Yeargan, 44, is a FedEx pilot based in Alaska. On April 3, according to his attorney, Ronnie Tan, Yeargan and his two co-pilots landed in the Asian city-state. From the airport, they were taken to a hotel, where they were to stay in quarantine for 14 days, due to having recently traveled to the United States, China, Hong Kong, Macau, and Japan, in the two-week period prior to their arrival.
Two days later, officials went to his hotel room to check on him, and found that he wasn’t there. He later confessed to having taken the city’s public transit to go downtown to purchase medical supplies. Specifically, he had been scheduled to return to the United States on April 6, and he wanted to get masks, thermometers, and other goods to take home, where they’re in short supply. He also mentioned that his wife had been having breathing difficulties, although she had tested negative for the coronavirus in March.
According to Straits Times, Yeargan arrived at a downtown station where there were an estimated 1,000 people present. He then walked for 30 minutes to another location, visiting four shops in the process. He then received a call from his employer, who told him that he was not to be out of his hotel room and ordered him to back immediately. He complied, taking a cab back to the facility.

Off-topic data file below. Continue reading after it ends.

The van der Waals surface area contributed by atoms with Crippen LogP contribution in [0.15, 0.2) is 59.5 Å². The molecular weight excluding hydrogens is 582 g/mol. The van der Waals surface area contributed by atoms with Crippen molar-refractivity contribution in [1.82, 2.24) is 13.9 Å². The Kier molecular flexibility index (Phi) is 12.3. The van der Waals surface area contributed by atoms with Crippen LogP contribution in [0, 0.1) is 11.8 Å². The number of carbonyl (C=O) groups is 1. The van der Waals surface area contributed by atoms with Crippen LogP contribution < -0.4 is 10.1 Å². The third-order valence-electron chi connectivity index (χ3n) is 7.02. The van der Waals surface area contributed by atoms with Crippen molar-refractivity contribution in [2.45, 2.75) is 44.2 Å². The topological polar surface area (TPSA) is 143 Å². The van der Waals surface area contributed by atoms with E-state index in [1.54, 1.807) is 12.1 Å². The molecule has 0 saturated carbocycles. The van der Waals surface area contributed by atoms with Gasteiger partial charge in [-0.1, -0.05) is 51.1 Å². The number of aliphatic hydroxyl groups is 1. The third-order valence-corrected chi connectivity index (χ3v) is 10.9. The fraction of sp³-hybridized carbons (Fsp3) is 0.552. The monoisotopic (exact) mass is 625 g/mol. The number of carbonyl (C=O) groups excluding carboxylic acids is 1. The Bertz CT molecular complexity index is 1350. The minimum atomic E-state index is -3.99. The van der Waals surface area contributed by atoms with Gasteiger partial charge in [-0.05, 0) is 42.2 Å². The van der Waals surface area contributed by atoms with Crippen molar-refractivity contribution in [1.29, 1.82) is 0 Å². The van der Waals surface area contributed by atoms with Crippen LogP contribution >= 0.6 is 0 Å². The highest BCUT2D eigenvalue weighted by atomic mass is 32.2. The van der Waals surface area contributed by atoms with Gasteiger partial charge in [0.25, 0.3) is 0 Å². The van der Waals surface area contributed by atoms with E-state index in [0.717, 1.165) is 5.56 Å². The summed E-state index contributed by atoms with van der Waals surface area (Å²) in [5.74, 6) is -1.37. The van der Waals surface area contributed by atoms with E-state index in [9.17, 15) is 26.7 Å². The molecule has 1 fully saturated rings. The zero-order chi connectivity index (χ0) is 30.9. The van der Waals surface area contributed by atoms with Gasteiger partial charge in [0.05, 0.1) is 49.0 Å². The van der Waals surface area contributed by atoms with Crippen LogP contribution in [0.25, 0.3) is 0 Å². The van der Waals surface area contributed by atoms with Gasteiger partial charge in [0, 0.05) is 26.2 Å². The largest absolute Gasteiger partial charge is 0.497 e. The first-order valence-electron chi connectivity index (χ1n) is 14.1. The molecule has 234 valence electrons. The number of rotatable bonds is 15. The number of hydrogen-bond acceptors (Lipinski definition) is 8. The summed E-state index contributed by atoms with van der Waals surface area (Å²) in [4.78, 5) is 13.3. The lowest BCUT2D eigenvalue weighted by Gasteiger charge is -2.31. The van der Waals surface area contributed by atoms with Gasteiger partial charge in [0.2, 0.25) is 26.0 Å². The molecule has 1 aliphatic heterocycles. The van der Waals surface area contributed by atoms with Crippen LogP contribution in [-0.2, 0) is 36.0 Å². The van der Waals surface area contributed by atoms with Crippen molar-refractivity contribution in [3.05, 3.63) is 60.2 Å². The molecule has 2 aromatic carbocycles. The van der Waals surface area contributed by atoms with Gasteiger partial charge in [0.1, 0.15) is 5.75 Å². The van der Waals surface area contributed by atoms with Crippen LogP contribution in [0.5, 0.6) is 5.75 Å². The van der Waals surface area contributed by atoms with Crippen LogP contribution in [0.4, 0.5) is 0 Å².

Prosecutors note that Yeargan could have obtained the supplies he wanted without violating quarantine orders.
“These items could have been sourced either after this [stay order] had expired or at the airport, closer to the hotel, or through other means including seeking the assistance of a local FedEx representative,” the prosecution argued, asking a court to sentence him to 8 weeks in jail.
Instead, the court sentenced him to 4 weeks.
“In his address in court, Yeargan said he was sorry, he made a poor judgment and that he shouldn’t have gone out… [My client] has the highest regard for the Singapore people and its laws,” Tan said.
Yeargan will be allowed to apply for an early release on good behavior after 3 weeks.
The Anchorage Daily News notes that by and large, Singaporean convicts are housed in a single, overcrowded facility in which 23,000 inmates rarely see sunlight. However, the Alaska newspaper also notes that it’s not clear if Yeargan has been sent to that specific facility.